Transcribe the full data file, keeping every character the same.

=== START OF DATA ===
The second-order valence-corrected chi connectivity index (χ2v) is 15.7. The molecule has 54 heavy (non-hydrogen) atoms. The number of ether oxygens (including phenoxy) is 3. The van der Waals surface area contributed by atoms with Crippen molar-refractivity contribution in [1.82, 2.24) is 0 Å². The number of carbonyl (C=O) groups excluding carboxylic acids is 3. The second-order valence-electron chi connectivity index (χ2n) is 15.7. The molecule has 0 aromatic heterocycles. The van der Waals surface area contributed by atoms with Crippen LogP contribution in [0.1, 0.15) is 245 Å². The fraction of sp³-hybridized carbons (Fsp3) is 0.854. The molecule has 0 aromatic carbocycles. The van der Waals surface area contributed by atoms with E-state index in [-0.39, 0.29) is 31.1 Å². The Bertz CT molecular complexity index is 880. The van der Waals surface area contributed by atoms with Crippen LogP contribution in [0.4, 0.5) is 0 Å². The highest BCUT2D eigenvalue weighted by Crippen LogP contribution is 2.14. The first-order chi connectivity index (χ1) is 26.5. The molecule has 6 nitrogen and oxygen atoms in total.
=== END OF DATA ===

The second-order valence-corrected chi connectivity index (χ2v) is 15.7. The molecule has 54 heavy (non-hydrogen) atoms. The number of ether oxygens (including phenoxy) is 3. The van der Waals surface area contributed by atoms with Crippen molar-refractivity contribution in [1.82, 2.24) is 0 Å². The number of carbonyl (C=O) groups excluding carboxylic acids is 3. The second-order valence-electron chi connectivity index (χ2n) is 15.7. The molecule has 0 aromatic heterocycles. The van der Waals surface area contributed by atoms with Crippen LogP contribution in [0.1, 0.15) is 245 Å². The fraction of sp³-hybridized carbons (Fsp3) is 0.854. The molecule has 0 aromatic carbocycles. The van der Waals surface area contributed by atoms with E-state index in [-0.39, 0.29) is 31.1 Å². The Bertz CT molecular complexity index is 880. The van der Waals surface area contributed by atoms with Crippen LogP contribution in [0.4, 0.5) is 0 Å². The highest BCUT2D eigenvalue weighted by Crippen LogP contribution is 2.14. The first-order chi connectivity index (χ1) is 26.5. The molecule has 6 nitrogen and oxygen atoms in total.